Digging DEPA: the Digital Economy Partnership Agreement

Trade changed significantly in the years following the creation of the World Wide Web in 1990, and then again exponentially with the advent of the first iPhone in 2007.  Rather than more traditional trade shipped by sea or air, “digital trade” can now be weightless, instantaneous and low-cost.  But if trade has not stood still in the last thirty years, trade rules are having to play catch-up.   A new agreement signed last week by New Zealand, Singapore and Chile is a helpful step along the path – just as COVID-19 is underscoring the centrality of digital connectivity in all aspects of life.

What is “digital trade”?

Global digital business is a very modern phenomenon, but can sometimes be hard to recognise as “trade”: while e-commerce is relatively straightforward (buying and selling physical goods via Amazon or Alibaba, for example), the term also encompasses the use of digital technologies such as blockchain to manage supply chains and ‘smart’ contracts, selling services or creative content via websites or email, streaming (think Netflix or Spotify), videogaming, back-office tools like Xero or cloud computing, and many other “weightless” ways of doing business across borders.  In short, digital trade is a modern business reality.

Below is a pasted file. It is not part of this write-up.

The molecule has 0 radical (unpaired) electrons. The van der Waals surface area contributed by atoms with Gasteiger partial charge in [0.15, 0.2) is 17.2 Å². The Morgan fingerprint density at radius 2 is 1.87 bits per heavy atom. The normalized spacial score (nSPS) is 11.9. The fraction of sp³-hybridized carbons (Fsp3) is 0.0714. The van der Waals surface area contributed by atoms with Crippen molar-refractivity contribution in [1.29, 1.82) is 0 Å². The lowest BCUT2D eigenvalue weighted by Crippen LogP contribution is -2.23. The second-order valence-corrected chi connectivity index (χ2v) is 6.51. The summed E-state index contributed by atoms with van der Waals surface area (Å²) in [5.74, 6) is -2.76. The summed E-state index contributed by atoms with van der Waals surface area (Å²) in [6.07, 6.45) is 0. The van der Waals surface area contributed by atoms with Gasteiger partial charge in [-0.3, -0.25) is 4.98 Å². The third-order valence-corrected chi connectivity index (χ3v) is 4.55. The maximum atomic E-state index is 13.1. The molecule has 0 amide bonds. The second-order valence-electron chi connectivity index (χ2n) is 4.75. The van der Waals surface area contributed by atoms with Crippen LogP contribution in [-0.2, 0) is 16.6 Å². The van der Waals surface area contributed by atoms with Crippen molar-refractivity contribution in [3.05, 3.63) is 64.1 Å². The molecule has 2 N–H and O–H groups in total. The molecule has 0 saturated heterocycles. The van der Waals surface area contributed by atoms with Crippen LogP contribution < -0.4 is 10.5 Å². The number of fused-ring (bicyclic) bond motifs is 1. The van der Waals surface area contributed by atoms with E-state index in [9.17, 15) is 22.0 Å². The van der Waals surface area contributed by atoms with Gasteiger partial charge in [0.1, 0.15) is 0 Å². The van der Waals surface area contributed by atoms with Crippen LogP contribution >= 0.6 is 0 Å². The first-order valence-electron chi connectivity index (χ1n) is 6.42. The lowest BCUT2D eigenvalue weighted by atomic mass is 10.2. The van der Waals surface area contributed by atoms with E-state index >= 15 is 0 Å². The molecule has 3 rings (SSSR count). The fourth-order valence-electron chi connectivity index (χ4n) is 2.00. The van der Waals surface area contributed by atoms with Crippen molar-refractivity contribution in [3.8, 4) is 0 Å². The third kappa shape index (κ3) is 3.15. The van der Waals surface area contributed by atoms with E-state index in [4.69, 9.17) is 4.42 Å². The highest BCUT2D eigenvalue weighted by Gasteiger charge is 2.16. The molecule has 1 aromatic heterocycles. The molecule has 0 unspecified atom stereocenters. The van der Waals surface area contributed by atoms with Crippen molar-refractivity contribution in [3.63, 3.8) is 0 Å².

However, trade rules have struggled to keep pace with the very rapid evolution of these new ways of doing business.   New Zealand and a number of other countries in the Asia-Pacific have, over the last few years, tried to put in place some rules, mostly focused on goods e-commerce, through the Comprehensive and Progressive Agreement for Trans-Pacific Partnership (CPTPP) and a handful of earlier trade deals.  However, the signature last week of a new agreement (fittingly, conducted entirely by virtual means), the Digital Economy Partnership Agreement (DEPA), helps to lay the groundwork for a more ‘digital-friendly’ trade policy going forward.   And, as if we needed reminding, COVID-19 has vividly demonstrated the vital importance of better digital capability and connectivity for all kinds of business, both within and across borders.

“If adopted more broadly, in whole or in part, DEPA could help to grow an enabling environment for truly “borderless” modern global trade.”   

What does DEPA do?

DEPA is an agreement between New Zealand, Singapore and Chile.  It is divided into twelve “modules”, or subject-specific sections, spanning from the relatively mundane (“trade facilitation”, entailing, for example, recognition of electronic versions of export certificates, or support for the use of payments via the internet), through to the lofty heights of grappling with principles and ethics for regulating complex frontier technologies such as artificial intelligence and digital identity.   In some areas, DEPA simply puts in place an undertaking to collaborate on the development of new rules, new policy approaches or improved ‘interoperability’ (either technical or regulatory) to help systems to work seamlessly across the three countries.